Green Movement Goes Beyond Vineyards

    Black isn’t the only “color” being touted as the “new green” these days.

       Red, as in those precious Cabernet Sauvignon grapes that make up your favorite glass of vino, is seeing green, too.

Valley and

Sonoma winemakers, known for their stellar wine production, are making huge strides in their efforts to grow grapes without pesticides or fertilizers, The Daily Green reports.

       On top of this, they’re also figuring out ways to ferment and age wine by means other than stainless steel and electric refrigeration. Buildings made of thick straw bales and packed dirt that’s been re-purposed from cave excavations, are just a couple of ways wineries are providing natural insulation for ideal fermentation and aging.

       Many other fine

California winemakers are following the green path, creating wines that truly show their unique characteristics by virtue of sustainable farming, keeping wines at a cool temperature in freshly dug caves, and harnessing the sun by way of solar panels adapted to the common flat roofs of many wineries.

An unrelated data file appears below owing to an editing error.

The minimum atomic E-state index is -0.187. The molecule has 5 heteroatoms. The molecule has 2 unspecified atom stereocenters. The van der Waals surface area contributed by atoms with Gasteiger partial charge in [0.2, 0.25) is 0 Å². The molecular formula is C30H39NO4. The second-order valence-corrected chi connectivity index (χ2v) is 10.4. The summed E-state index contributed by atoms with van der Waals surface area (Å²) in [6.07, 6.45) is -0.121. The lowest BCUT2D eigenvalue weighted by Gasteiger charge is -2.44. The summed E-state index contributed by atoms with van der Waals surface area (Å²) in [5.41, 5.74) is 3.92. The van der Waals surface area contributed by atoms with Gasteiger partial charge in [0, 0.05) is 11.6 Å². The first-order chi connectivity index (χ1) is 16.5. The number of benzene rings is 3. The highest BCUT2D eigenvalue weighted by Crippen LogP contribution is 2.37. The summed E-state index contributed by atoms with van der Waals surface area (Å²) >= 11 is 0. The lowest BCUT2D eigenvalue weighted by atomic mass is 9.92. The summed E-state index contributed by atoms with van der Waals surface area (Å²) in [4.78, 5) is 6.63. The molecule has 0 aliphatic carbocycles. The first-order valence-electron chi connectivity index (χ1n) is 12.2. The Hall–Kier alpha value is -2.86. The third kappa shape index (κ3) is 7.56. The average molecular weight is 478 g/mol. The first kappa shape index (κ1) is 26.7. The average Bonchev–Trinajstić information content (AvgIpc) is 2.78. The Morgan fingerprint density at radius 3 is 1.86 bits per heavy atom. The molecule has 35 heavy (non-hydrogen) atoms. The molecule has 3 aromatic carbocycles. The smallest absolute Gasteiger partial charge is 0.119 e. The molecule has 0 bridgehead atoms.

Taking their queue from the practice of eco-conscious farming, winemakers are taking advantage of all the different green measures available to them, such as solar and biofuel power, and also reverting to farming practices that have been around for thousands of years.

       The Frog’s Leap winery in Rutherford, which produces organic wines, is powered solely by solar energy and also employs a geothermal system in its hospitality building, removing the necessity for heating and air conditioning.

       The practice of renewable policies also brings promise of returned investment.

       The Rodney Strong winery in Healdsburg spent $4 million on solar panels, with the intention of recouping this in 10 years. Napa Valley’s Nickel and Nickel winery not only installed thousands of solar panels on buildings, it also found ways to harvest solar energy alongside its grapes, mounting panels on the surface of an irrigation pond that it dubbed “floatovoltaics.”

       In the end, most wine producers have their eye on what it takes to make a great wine and, first and foremost, it’s about taste and quality. But with changing climates and an industry that is infinitely dependent on the weather, complementing the sun’s energy by means of sustainable practices — whether in the vineyards or on a building — is a positive step in maintaining the future of many a great wine.

Posted in Wine and the Environment
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